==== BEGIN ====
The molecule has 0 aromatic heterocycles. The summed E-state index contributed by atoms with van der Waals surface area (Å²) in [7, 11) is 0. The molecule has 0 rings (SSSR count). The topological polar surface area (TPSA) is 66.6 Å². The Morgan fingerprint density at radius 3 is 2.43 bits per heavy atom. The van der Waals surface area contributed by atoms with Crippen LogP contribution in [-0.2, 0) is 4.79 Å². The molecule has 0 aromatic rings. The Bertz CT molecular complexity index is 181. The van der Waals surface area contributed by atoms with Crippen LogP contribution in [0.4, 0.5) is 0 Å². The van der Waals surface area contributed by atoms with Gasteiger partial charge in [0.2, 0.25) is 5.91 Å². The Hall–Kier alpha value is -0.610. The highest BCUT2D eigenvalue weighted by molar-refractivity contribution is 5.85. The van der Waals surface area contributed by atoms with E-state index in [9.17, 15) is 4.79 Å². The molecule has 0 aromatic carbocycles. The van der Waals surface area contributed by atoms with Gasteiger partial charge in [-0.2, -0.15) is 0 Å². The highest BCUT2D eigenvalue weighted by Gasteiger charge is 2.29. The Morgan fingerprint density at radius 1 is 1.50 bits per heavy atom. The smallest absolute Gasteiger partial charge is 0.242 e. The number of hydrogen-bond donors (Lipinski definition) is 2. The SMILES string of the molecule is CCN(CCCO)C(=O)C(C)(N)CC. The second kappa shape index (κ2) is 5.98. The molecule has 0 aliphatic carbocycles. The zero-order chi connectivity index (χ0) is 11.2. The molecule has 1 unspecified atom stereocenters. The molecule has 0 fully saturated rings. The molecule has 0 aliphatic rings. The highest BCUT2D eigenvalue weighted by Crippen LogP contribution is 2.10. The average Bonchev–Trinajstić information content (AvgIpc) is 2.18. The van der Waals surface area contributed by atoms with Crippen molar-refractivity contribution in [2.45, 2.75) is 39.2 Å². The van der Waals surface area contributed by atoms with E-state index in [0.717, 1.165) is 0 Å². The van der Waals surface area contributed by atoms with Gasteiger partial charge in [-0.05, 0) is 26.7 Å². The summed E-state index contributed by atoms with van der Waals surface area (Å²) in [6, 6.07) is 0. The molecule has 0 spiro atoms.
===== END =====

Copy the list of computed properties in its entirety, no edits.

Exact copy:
The molecule has 0 aromatic heterocycles. The summed E-state index contributed by atoms with van der Waals surface area (Å²) in [7, 11) is 0. The molecule has 0 rings (SSSR count). The topological polar surface area (TPSA) is 66.6 Å². The Morgan fingerprint density at radius 3 is 2.43 bits per heavy atom. The van der Waals surface area contributed by atoms with Crippen LogP contribution in [-0.2, 0) is 4.79 Å². The molecule has 0 aromatic rings. The Bertz CT molecular complexity index is 181. The van der Waals surface area contributed by atoms with Crippen LogP contribution in [0.4, 0.5) is 0 Å². The van der Waals surface area contributed by atoms with Gasteiger partial charge in [0.2, 0.25) is 5.91 Å². The Hall–Kier alpha value is -0.610. The highest BCUT2D eigenvalue weighted by molar-refractivity contribution is 5.85. The van der Waals surface area contributed by atoms with E-state index in [9.17, 15) is 4.79 Å². The molecule has 0 aromatic carbocycles. The van der Waals surface area contributed by atoms with Gasteiger partial charge in [-0.2, -0.15) is 0 Å². The highest BCUT2D eigenvalue weighted by Gasteiger charge is 2.29. The Morgan fingerprint density at radius 1 is 1.50 bits per heavy atom. The smallest absolute Gasteiger partial charge is 0.242 e. The number of hydrogen-bond donors (Lipinski definition) is 2. The SMILES string of the molecule is CCN(CCCO)C(=O)C(C)(N)CC. The second kappa shape index (κ2) is 5.98. The molecule has 0 aliphatic carbocycles. The zero-order chi connectivity index (χ0) is 11.2. The molecule has 1 unspecified atom stereocenters. The molecule has 0 fully saturated rings. The molecule has 0 aliphatic rings. The highest BCUT2D eigenvalue weighted by Crippen LogP contribution is 2.10. The average Bonchev–Trinajstić information content (AvgIpc) is 2.18. The van der Waals surface area contributed by atoms with Crippen molar-refractivity contribution in [2.45, 2.75) is 39.2 Å². The van der Waals surface area contributed by atoms with E-state index in [0.717, 1.165) is 0 Å². The van der Waals surface area contributed by atoms with Gasteiger partial charge in [-0.05, 0) is 26.7 Å². The summed E-state index contributed by atoms with van der Waals surface area (Å²) in [6, 6.07) is 0. The molecule has 0 spiro atoms.